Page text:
Young people who are at risk of long-term unemployment need assistance to build their work experience and skills in the workplace and have a better chance of getting a job.

Young people have difficulty simply getting a job because competition for job vacancies is high. Young people are competing with other experienced job seekers who are already working or have recently worked. This competition makes it hard for young, inexperienced job seekers to get a foot in the door.

Youth Jobs PaTH helps young people become more competitive in the labour market by ensuring they have the basic employability skills that businesses need, while providing them with opportunities to demonstrate those skills and secure ongoing employment.

How does Youth Jobs PaTH work?

Youth Jobs PaTH responds to employer and industry feedback that young people can increase their job prospects by improving their employability skills and gaining relevant work experience.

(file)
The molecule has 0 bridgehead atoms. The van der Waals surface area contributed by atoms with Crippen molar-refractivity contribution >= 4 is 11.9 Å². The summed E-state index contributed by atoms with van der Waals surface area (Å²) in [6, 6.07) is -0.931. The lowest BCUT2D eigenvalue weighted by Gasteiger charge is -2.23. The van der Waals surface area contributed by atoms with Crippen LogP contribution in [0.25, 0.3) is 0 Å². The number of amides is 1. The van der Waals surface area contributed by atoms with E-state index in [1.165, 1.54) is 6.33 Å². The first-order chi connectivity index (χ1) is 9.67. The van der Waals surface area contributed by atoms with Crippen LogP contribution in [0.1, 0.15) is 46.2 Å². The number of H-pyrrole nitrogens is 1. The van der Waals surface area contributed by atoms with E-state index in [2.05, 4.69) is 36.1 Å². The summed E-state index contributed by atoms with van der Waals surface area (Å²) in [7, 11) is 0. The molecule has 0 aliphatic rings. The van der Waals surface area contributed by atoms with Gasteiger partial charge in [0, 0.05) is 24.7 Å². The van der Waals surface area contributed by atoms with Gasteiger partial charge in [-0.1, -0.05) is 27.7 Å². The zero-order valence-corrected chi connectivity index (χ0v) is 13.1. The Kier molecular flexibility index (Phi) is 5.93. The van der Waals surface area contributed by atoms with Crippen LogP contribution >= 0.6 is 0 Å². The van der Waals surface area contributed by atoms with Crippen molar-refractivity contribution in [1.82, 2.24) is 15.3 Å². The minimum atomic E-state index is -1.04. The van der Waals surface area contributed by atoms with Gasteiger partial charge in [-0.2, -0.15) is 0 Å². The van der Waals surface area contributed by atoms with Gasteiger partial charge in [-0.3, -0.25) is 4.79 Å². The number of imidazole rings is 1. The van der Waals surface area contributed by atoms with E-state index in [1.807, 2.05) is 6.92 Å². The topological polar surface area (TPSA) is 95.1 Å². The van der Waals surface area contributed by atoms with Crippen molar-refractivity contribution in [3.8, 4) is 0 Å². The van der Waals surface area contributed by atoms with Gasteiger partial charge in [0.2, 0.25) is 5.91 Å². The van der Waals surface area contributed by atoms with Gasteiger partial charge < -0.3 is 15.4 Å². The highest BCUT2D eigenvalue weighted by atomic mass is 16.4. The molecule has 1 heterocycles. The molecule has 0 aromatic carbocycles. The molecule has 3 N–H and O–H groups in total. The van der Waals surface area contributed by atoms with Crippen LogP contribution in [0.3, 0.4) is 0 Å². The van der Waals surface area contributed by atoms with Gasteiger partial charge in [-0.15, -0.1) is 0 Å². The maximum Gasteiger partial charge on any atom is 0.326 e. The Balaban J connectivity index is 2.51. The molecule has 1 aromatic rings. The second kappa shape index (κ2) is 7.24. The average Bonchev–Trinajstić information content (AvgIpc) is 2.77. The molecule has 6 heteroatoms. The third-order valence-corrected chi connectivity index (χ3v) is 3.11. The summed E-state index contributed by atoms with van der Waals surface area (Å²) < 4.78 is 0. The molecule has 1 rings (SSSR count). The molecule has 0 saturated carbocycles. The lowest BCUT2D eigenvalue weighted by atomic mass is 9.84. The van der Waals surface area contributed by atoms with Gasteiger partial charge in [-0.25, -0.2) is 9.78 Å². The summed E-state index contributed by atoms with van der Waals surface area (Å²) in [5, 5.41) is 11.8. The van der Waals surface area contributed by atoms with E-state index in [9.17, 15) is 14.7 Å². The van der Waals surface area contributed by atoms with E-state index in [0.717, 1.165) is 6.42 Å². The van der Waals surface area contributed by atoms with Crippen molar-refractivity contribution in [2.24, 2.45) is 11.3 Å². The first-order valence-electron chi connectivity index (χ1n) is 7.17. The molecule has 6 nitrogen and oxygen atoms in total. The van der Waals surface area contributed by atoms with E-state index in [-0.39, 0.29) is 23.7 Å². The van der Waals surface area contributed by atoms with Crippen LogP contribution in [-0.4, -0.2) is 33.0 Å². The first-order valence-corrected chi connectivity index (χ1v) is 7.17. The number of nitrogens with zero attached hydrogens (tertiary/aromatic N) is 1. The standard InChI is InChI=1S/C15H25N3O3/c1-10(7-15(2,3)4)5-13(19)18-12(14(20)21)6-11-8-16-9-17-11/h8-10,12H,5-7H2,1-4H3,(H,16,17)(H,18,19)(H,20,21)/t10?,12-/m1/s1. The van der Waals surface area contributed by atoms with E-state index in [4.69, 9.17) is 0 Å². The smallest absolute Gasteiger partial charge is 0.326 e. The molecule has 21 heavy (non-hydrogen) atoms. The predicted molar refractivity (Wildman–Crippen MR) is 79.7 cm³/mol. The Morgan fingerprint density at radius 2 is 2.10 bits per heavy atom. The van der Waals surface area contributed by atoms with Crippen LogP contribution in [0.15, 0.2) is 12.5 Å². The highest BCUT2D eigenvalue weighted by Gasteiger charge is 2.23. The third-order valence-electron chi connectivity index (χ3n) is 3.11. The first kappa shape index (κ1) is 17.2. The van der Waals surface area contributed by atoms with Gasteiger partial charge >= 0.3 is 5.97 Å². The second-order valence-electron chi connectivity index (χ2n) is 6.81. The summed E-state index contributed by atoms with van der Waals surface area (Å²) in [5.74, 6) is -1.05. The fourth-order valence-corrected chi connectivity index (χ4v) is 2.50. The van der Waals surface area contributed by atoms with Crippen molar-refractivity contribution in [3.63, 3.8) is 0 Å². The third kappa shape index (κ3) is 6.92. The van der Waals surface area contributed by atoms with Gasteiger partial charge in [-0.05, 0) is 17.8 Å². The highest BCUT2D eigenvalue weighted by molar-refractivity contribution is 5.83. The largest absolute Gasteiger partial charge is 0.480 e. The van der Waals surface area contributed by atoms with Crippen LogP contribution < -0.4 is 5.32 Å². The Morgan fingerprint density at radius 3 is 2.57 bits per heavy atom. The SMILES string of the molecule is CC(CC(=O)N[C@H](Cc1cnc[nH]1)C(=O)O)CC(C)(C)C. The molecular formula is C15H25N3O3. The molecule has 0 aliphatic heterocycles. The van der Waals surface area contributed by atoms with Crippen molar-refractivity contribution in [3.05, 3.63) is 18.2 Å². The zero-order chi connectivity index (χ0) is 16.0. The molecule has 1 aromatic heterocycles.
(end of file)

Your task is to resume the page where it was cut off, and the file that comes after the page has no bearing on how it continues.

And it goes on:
The Prepare, Trial and Hire elements of Youth Jobs PaTH are flexible which allows eligible young people to be referred to the elements that best suit their needs and level of work-readiness, and in any order. For example, a participant could undertake Employability Skills Training followed by an internship and then complete further training. Alternatively, they could complete Employability Skills Training and then move into a job with the assistance of a Youth Bonus wage subsidy.

How much money is invested in Youth Jobs PaTH?

Youth Jobs PaTH is an investment of $726.8 million over four years (2019–20 to 2022–23).

While funding is provided to allow for up to a maximum of 30,000 internships a year, this is not a target but rather a funding cap. The number of internships occurring each year since the start of this component of PaTH in April 2017 is three times higher than a similar unpaid work experience program that was available to job seekers in the preceding Job Services Australia program that ran from 2009 to 2015. This previous unpaid work experience program was available for job seekers of any age, not just young people. This makes the number of internships being achieved under PaTH more noteworthy.

How many job seekers have participated?

At the end of December 2019, over 88,700 young people had participated in at least one element of Youth Jobs PaTH, with 56,231 (63.4 per cent) obtaining a job placement.